Important Information.

STOP PRESS: My second book - Foundations of the Faith - is now available as a Kindle e-book at*Version*=1&*entries*=0
Paperback NOW available at:

The first volume - Great Words of the Faith - is still available at
Paperback NOW available at:

If you haven't got a Kindle, there is a FREE app at

ALL royalties now go to support the persecuted church.

I may be contacted, personally, at

Saturday, 8 January 2011


The headline merely stated what I have heard on news programmes over the last couple of days: "Barmy Ashes party for fans and cricket heroes".  Yes, in case there was anyone who was unaware of the fact, the English cricket team managed an apparently four-times-a-century victory over Australia, to win the Ashes trophy.

Actually, I have been confused about the whole series!  Five matches in total but, after having drawn one, lost one, and won two (i.e. a total of four) we were being informed that the Ashes had been retained!  What would have happened if Australia had won the fifth test?  My simple maths would have made that a draw!  Explanations, please, as comments!

But what is this silly business of referring to a bunch of cricket-bat-wielding sportsmen as 'heroes'?  How nonsensical can reporters and journalists be?  What is heroic about winning a sporting competition?  Commendable, perhaps; even inspiring (especially in events such as the Paralympics); but heroic?!!!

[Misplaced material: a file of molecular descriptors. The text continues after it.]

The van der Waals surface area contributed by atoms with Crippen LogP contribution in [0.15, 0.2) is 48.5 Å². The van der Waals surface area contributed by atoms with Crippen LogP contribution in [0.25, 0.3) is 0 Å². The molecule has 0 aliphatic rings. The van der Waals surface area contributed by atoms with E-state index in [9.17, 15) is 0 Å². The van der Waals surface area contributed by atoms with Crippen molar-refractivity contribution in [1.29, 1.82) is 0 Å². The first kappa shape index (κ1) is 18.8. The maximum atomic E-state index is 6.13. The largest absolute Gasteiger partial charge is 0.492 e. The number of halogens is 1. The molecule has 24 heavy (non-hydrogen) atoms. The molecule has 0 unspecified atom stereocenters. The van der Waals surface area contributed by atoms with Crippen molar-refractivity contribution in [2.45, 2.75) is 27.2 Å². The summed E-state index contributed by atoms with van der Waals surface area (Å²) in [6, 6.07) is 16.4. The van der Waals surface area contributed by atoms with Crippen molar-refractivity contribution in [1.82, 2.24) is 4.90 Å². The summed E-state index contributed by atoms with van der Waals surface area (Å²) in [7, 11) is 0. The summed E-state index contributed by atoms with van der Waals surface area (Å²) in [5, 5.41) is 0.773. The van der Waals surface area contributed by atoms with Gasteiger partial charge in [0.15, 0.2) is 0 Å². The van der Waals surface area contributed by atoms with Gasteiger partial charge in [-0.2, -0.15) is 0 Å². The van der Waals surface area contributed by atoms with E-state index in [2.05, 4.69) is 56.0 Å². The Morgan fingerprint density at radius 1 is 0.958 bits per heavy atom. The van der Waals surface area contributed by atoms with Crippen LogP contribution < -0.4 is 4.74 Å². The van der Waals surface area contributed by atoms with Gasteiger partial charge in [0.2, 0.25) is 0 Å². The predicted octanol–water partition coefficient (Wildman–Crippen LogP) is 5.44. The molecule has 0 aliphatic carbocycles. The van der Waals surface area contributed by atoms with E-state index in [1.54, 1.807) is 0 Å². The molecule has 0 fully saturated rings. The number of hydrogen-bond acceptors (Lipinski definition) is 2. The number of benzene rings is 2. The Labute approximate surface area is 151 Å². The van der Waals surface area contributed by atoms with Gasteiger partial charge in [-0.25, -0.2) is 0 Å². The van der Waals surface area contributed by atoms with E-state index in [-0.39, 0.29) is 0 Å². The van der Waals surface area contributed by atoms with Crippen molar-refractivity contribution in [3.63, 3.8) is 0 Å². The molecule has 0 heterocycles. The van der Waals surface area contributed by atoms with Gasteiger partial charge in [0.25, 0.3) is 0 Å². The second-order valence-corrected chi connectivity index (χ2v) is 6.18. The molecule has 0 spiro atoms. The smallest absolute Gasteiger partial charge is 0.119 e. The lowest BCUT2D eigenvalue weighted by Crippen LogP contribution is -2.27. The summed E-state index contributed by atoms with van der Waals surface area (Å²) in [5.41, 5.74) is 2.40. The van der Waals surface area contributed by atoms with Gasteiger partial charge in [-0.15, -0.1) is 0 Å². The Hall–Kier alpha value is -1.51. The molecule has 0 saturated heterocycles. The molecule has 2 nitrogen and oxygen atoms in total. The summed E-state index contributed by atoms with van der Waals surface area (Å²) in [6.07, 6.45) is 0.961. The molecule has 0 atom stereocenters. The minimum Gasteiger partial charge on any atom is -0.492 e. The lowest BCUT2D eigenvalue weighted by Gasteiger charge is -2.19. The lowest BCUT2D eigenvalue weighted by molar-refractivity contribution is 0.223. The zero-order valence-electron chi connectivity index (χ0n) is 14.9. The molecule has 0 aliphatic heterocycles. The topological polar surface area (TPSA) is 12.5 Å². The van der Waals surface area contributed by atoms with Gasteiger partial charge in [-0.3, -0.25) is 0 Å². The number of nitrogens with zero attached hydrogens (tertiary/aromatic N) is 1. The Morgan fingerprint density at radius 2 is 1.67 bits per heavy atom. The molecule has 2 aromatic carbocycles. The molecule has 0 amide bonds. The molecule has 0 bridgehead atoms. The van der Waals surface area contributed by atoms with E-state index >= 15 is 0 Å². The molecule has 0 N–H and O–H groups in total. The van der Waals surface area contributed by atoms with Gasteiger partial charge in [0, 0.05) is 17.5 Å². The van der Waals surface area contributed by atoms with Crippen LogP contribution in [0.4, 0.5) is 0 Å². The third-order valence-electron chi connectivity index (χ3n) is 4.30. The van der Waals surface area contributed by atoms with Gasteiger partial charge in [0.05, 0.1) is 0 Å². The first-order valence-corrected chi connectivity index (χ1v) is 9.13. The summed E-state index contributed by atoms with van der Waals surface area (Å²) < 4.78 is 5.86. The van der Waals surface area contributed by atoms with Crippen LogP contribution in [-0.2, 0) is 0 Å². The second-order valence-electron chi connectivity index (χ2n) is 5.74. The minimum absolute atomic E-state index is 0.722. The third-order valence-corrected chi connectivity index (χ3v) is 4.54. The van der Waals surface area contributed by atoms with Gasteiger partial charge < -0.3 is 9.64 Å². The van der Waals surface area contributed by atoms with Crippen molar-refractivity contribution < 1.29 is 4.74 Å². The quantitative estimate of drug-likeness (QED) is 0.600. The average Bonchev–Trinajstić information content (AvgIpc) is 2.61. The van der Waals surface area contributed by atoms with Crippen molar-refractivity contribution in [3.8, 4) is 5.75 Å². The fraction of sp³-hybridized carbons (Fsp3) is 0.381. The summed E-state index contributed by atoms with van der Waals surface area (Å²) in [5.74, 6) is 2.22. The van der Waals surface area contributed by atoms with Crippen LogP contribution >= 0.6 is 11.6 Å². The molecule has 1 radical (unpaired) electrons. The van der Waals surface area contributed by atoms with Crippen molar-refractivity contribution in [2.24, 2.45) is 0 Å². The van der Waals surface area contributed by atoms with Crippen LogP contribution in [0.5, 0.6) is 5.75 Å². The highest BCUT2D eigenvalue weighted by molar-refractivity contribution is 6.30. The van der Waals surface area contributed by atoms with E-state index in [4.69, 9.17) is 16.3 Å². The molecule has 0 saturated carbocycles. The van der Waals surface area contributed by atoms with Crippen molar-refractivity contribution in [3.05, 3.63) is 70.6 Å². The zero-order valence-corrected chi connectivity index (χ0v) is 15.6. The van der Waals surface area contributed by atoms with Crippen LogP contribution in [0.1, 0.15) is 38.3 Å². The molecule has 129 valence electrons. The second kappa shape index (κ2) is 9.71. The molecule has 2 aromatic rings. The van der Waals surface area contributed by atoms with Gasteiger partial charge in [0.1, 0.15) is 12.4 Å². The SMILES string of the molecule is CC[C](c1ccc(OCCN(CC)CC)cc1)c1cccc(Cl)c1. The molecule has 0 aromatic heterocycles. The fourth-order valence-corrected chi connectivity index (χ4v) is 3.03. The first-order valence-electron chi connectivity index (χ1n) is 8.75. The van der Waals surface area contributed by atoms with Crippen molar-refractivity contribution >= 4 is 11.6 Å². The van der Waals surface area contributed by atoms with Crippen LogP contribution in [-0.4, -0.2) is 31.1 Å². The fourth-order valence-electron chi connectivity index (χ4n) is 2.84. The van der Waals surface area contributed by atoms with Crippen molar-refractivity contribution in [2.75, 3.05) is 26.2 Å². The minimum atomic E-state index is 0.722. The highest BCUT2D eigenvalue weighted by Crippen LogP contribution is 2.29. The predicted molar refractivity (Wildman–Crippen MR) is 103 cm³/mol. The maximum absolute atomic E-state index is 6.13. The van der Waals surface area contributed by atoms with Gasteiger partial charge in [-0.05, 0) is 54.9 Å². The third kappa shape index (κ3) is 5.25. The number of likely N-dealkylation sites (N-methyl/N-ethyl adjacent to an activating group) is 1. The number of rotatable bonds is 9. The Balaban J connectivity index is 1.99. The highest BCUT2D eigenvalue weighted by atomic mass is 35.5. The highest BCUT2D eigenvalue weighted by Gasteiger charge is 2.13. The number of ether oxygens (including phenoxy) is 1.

All that the use of such a word, in this context, does is to devalue it when it is applied to those who truly deserve it.  I think of those members of the Royal Logistic Corps who regularly risk - and, sadly, sometimes lose - their lives defusing Improvised Explosive Devices in Afghanistan; I think of firefighters, going into blazing buildings to rescue a fellow human being; I think of the volunteer members of the Royal National Lifeboat Institution, heading out to sea, in atrocious conditions, to save the lives of those in peril.

Those, and many others like them, are worthy of the description 'heroes' - not a bunch of cricketers who will doubtless now be the focus of advertising companies who will pay them handsomely to front the ad for some item of sportswear.

I think, too, of a hill called Calvary where, almost 2,000 years ago, on a Roman cross, a man voluntarily gave His life - not just for one or two, or even for a whole squad, but for all of mankind.  And He did so, not just to save their physical lives, but to give them the opportunity of eternal life - the very life of God, here and now.  He was, of course, Jesus of Nazareth, God the Son, the promised Messiah, Whose incarnation many of us celebrated just a couple of weeks ago.

Of course, just as I have the right to walk ahead of the bomb disposal expert (and get myself blown up); or to insist that I remain in the burning room when the firefighter arrives to rescue me; or go down with my boat in a raging storm when the lifeboat is alongside; so I have the right to reject the salvation that is offered through Jesus, the greatest Hero of them all.

Except that the latter is infinitely more foolish than the rest!

No comments: